Beige really is a colour that I NEVER use - in home decor, clothes or quilt making, but….in this instance, well the bedroom has white walls and beige carpet (which was already there when we bought the house) and it seemed to go with the navy, yellow and white as a softener. It is anything but. The graphic nature of this quilt and this choice of colours completely took my breath away from the moment I put the first block up on my design wall.


The ever so slight tilt in colour gives it a graphic pop that I never would have imagined in a thousand years and I actually do have a good imagination. A few technical pointers - spray starch and constant pressing along with chain piecing make this project go quite quickly. Because of all the strips it can be prone to wobbling a bit, but the spray starch will help stabilise the blocks.


As the blocks came together, I started to really plan the alternating beige and white and once these blocks are placed in the quilt it starts to make sense. I also started seeing other people’s versions of the quilt pop up in the quilt along instagram tag - they were amazing. Some of the blocks made is just plain colours looked stunning and it was fascinating (and still is) seeing these pics pop up as the quilts are completed.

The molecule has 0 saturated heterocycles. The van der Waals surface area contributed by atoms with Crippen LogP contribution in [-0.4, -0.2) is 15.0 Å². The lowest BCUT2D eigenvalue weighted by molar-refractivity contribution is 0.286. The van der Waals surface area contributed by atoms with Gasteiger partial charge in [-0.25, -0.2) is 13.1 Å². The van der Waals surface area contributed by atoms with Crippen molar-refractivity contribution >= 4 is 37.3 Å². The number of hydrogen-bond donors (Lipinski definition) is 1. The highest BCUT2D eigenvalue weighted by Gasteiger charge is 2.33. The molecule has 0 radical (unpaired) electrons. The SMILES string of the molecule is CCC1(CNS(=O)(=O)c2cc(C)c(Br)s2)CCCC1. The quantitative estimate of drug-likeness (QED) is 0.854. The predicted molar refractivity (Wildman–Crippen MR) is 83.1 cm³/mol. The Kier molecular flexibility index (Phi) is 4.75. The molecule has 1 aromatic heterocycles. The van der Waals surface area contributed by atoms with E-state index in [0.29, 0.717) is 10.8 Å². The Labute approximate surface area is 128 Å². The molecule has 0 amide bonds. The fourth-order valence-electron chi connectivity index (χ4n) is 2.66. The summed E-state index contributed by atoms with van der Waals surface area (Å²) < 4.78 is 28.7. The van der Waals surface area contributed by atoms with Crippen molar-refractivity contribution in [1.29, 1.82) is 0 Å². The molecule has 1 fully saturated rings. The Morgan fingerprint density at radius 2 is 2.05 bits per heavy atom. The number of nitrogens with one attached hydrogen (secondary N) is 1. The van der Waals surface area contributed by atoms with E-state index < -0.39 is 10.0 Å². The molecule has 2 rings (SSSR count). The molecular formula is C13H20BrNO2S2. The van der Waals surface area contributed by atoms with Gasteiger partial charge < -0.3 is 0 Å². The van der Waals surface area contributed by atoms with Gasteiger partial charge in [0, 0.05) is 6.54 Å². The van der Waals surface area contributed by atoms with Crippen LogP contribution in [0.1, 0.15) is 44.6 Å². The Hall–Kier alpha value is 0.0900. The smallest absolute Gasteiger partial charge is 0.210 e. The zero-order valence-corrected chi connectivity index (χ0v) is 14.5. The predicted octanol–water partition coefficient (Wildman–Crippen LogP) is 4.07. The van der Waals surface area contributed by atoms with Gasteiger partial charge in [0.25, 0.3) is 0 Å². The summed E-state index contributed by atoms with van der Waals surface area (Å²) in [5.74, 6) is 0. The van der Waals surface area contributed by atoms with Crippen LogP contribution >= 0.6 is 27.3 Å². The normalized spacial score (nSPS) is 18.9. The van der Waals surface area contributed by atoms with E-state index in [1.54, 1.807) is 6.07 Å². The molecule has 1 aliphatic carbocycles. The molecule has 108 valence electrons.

Sweet escape quilt halfway.jpg

At the half way point I was completely enamoured with the way the colours work. How cool it is to make a patterns with the fabric and prints. I also had at this point a new tool to help me. At the Birmingham Festival of Quilts, I bought one of the new Juki quarter inch foots for my machine and oh boy… what a difference. This foot is absolutely essential - don’t really know how I managed without it. No clunky blade to scrunch your fabric just a solid precise foot to guide your fabric along and a perfect quarter inch all the way. I just can’t say enough good things about this - certainly money well spent.